1.  Introduction . . . . . . . . . . . . . . . . . . . . . . . . .  3
   2.  Terminology  . . . . . . . . . . . . . . . . . . . . . . . . .  3
   3.  Minimum Values of SigComp Parameters for SIP/SigComp . . . . .  3
     3.1.  decompression_memory_size (DMS) for SIP/SigComp  . . . . .  4
     3.2.  state_memory_size (SMS) for SIP/SigComp  . . . . . . . . .  4
     3.3.  cycles_per_bit (CPB) for SIP/SigComp . . . . . . . . . . .  5
     3.4.  SigComp_version (SV) for SIP/SigComp . . . . . . . . . . .  5
     3.5.  locally available state (LAS) for SIP/SigComp  . . . . . .  5
   4.  Delimiting SIP Messages and SigComp Messages on the Same
       Port . . . . . . . . . . . . . . . . . . . . . . . . . . . . .  5
   5.  Continuous Mode over TCP . . . . . . . . . . . . . . . . . . .  6
   6.  Too Large SIP Messages . . . . . . . . . . . . . . . . . . . .  6
   7.  SIP Retransmissions  . . . . . . . . . . . . . . . . . . . . .  6
   8.  Compartment and State Management for SIP/SigComp . . . . . . .  6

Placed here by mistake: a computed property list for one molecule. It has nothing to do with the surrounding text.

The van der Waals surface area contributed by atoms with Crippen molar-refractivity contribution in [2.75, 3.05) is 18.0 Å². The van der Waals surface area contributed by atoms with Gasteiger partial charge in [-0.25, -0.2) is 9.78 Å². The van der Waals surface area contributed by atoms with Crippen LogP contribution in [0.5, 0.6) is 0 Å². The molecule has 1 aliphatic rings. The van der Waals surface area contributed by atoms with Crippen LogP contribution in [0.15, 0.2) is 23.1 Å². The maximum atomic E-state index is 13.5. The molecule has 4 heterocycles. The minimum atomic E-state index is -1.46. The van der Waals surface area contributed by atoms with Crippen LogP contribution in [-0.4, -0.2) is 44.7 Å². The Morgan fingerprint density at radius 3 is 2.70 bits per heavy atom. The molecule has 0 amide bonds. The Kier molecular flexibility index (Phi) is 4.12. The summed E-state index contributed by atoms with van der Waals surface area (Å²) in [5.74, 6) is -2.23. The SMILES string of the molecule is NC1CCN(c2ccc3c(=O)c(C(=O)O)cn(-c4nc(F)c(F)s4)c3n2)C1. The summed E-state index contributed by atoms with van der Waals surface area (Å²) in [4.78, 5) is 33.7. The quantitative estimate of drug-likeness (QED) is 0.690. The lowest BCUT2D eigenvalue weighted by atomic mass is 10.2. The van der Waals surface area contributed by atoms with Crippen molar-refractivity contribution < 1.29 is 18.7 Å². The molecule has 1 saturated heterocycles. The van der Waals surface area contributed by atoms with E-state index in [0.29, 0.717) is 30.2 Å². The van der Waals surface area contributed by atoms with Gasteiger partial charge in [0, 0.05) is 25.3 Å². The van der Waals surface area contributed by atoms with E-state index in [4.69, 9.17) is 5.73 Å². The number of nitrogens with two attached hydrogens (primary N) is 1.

6.1.  7
     8.1.  Remote Application Identification  . . . . . . . . . . . .  7
     6.2.
     8.2.  Identifier Comparison Rules  . . . . . . . . . . . . . . .  9
     6.3. 10
     8.3.  Compartment Opening and Closure  . . . . . . . . . . . . . 10
     6.4.
     8.4.  Compartment Valid During a Transaction . Registration  . . . . . . . . . 11
     6.5.  Compartment Valid During
     8.5.  Lack of a Registration  . . . Compartment  . . . . . . 11
     6.6.  Compartment Valid During a Dialog . . . . . . . . . . . . 12
   7.
   9.  Recommendations for Network Administrators . . . . . . . . . . 12
   8.
   10. Private Agreements . . . . . . . . . . . . . . . . . . . . . . 13